I made the poor man's version of the power bleeder, and it worked great. Buy a small sprayer.
Remove the nozzle, and attach a length of tubing. To the other end of the tubing, attach a lid (that you can buy at the local auto parts store) to the master brake cylinder. You will use a fitting with a nut to attach the hose to the lid. You have to drill a hole through the center of the lid to put the fitting through.
Put brake fluid into the sprayer.
Now you can lie underneath the truck next to each wheel and apply pressurized brake fluid while you loosen and bleed the brakes and retighten. The length of tubing should be long enough that you can reach from the brake master cylinder to the rear wheels.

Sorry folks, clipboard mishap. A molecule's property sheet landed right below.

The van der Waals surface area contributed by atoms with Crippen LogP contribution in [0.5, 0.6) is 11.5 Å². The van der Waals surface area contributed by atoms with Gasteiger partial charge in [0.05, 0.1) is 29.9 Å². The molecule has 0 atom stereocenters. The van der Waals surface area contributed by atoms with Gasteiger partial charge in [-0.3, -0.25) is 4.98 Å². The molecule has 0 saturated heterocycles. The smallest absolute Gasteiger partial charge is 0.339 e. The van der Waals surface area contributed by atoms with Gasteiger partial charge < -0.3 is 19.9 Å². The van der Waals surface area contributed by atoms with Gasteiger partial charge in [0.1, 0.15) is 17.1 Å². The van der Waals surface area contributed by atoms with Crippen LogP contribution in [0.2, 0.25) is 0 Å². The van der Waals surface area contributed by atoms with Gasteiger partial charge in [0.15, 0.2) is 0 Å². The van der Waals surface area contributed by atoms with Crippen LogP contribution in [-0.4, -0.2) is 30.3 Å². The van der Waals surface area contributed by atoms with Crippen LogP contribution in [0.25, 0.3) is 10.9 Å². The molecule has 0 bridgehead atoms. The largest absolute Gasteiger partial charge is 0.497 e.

After you have done that, and the brakes are working better, you can finish getting the air out by driving slowly down a lonely road and stomping on the brakes multiple times to work out the rest of the air bubbles.
2001 F350 XLT 4X4 crew cab, dual rear wheels, long bed, black, 7.3l turbo diesel, automatic transmission, 4.10, shift on the fly, running boards, sliding rear window, 38 gal fuel tank, Odyssey extreme 65-PC1750T batteries, Michelin LTX-MS2 rear tires, Sumitomo Encounter front tires, Shell Rotella Ultra elc, 11,500 gvwr, 20,000 gcwr, 7500 gvw, completely stock, 114,000 miles when purchased, now has 250,000 miles, repairs so far: two starters, batteries, cps, brakes, tires, alternator, ball joints, locking hub, wheel hub, AC compressor, serpentine belt, power steering pump, driver's side window, ignition switch, o-ring, Spectra premium radiator, water pump, fan clutch, fan blades, thermostat, thermostat housing, tensioner. Stolen twice so far, but recovered both times with major damage.
2005 Nomad Rampage toyhauler made by Skyline. 11,500lb gvwr.